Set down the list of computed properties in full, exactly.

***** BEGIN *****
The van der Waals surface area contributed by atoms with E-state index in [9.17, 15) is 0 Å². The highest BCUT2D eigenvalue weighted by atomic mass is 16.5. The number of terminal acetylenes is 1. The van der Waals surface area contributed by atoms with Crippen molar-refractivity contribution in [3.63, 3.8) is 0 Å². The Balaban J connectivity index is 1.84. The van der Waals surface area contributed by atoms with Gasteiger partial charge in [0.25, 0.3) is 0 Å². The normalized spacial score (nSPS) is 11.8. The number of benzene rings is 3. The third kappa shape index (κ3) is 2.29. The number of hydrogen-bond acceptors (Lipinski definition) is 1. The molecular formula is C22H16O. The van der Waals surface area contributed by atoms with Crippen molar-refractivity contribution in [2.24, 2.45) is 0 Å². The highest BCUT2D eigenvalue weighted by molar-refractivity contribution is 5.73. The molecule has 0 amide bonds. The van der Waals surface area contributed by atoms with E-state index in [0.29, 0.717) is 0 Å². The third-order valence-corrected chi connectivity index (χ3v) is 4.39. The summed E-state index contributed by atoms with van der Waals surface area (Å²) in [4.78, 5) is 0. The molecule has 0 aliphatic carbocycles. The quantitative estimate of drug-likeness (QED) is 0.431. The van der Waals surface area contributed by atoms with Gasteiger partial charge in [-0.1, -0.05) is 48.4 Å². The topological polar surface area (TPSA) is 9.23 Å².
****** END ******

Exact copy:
The van der Waals surface area contributed by atoms with E-state index in [9.17, 15) is 0 Å². The highest BCUT2D eigenvalue weighted by atomic mass is 16.5. The number of terminal acetylenes is 1. The van der Waals surface area contributed by atoms with Crippen molar-refractivity contribution in [3.63, 3.8) is 0 Å². The Balaban J connectivity index is 1.84. The van der Waals surface area contributed by atoms with Gasteiger partial charge in [0.25, 0.3) is 0 Å². The normalized spacial score (nSPS) is 11.8. The number of benzene rings is 3. The third kappa shape index (κ3) is 2.29. The number of hydrogen-bond acceptors (Lipinski definition) is 1. The molecular formula is C22H16O. The van der Waals surface area contributed by atoms with Crippen molar-refractivity contribution in [2.24, 2.45) is 0 Å². The highest BCUT2D eigenvalue weighted by molar-refractivity contribution is 5.73. The molecule has 0 amide bonds. The van der Waals surface area contributed by atoms with E-state index in [0.29, 0.717) is 0 Å². The third-order valence-corrected chi connectivity index (χ3v) is 4.39. The summed E-state index contributed by atoms with van der Waals surface area (Å²) in [4.78, 5) is 0. The molecule has 0 aliphatic carbocycles. The quantitative estimate of drug-likeness (QED) is 0.431. The van der Waals surface area contributed by atoms with Gasteiger partial charge in [-0.1, -0.05) is 48.4 Å². The topological polar surface area (TPSA) is 9.23 Å².